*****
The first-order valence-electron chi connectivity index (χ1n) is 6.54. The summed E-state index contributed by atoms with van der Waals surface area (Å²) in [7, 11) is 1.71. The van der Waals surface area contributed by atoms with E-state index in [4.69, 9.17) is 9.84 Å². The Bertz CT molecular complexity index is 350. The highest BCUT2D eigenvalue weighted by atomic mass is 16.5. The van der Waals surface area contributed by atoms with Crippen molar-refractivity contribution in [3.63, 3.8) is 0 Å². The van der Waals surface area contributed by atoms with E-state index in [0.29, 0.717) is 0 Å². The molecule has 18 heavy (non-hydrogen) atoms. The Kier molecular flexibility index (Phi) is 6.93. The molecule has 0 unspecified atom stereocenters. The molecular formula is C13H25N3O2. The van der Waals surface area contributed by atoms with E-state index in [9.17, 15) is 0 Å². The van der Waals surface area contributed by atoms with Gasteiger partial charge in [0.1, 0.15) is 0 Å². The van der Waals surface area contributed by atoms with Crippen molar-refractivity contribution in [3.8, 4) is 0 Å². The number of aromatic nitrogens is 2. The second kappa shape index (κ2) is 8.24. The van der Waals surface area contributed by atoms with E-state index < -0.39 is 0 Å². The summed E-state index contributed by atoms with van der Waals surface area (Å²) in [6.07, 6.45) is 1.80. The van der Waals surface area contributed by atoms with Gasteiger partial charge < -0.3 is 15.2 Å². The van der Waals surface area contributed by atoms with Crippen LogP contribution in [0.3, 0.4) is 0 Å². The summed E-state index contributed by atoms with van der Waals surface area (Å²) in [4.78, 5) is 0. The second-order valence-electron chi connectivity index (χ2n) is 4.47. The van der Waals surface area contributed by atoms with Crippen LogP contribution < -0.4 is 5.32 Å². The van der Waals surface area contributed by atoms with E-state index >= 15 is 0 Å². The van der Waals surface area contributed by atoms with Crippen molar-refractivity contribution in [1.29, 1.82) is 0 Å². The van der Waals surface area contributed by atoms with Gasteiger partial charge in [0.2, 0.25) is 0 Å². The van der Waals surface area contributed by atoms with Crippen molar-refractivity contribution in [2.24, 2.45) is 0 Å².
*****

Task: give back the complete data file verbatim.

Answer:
The first-order valence-electron chi connectivity index (χ1n) is 6.54. The summed E-state index contributed by atoms with van der Waals surface area (Å²) in [7, 11) is 1.71. The van der Waals surface area contributed by atoms with E-state index in [4.69, 9.17) is 9.84 Å². The Bertz CT molecular complexity index is 350. The highest BCUT2D eigenvalue weighted by atomic mass is 16.5. The van der Waals surface area contributed by atoms with Crippen molar-refractivity contribution in [3.63, 3.8) is 0 Å². The van der Waals surface area contributed by atoms with E-state index in [0.29, 0.717) is 0 Å². The molecule has 18 heavy (non-hydrogen) atoms. The Kier molecular flexibility index (Phi) is 6.93. The molecule has 0 unspecified atom stereocenters. The molecular formula is C13H25N3O2. The van der Waals surface area contributed by atoms with E-state index in [9.17, 15) is 0 Å². The van der Waals surface area contributed by atoms with Gasteiger partial charge in [0.1, 0.15) is 0 Å². The van der Waals surface area contributed by atoms with Crippen molar-refractivity contribution in [3.8, 4) is 0 Å². The number of aromatic nitrogens is 2. The second kappa shape index (κ2) is 8.24. The van der Waals surface area contributed by atoms with E-state index < -0.39 is 0 Å². The summed E-state index contributed by atoms with van der Waals surface area (Å²) in [6.07, 6.45) is 1.80. The van der Waals surface area contributed by atoms with Gasteiger partial charge < -0.3 is 15.2 Å². The van der Waals surface area contributed by atoms with Crippen LogP contribution in [0.3, 0.4) is 0 Å². The summed E-state index contributed by atoms with van der Waals surface area (Å²) in [4.78, 5) is 0. The second-order valence-electron chi connectivity index (χ2n) is 4.47. The van der Waals surface area contributed by atoms with Crippen LogP contribution < -0.4 is 5.32 Å². The van der Waals surface area contributed by atoms with E-state index >= 15 is 0 Å². The van der Waals surface area contributed by atoms with Crippen molar-refractivity contribution in [1.29, 1.82) is 0 Å². The van der Waals surface area contributed by atoms with Gasteiger partial charge in [0.2, 0.25) is 0 Å². The van der Waals surface area contributed by atoms with Crippen molar-refractivity contribution in [2.24, 2.45) is 0 Å².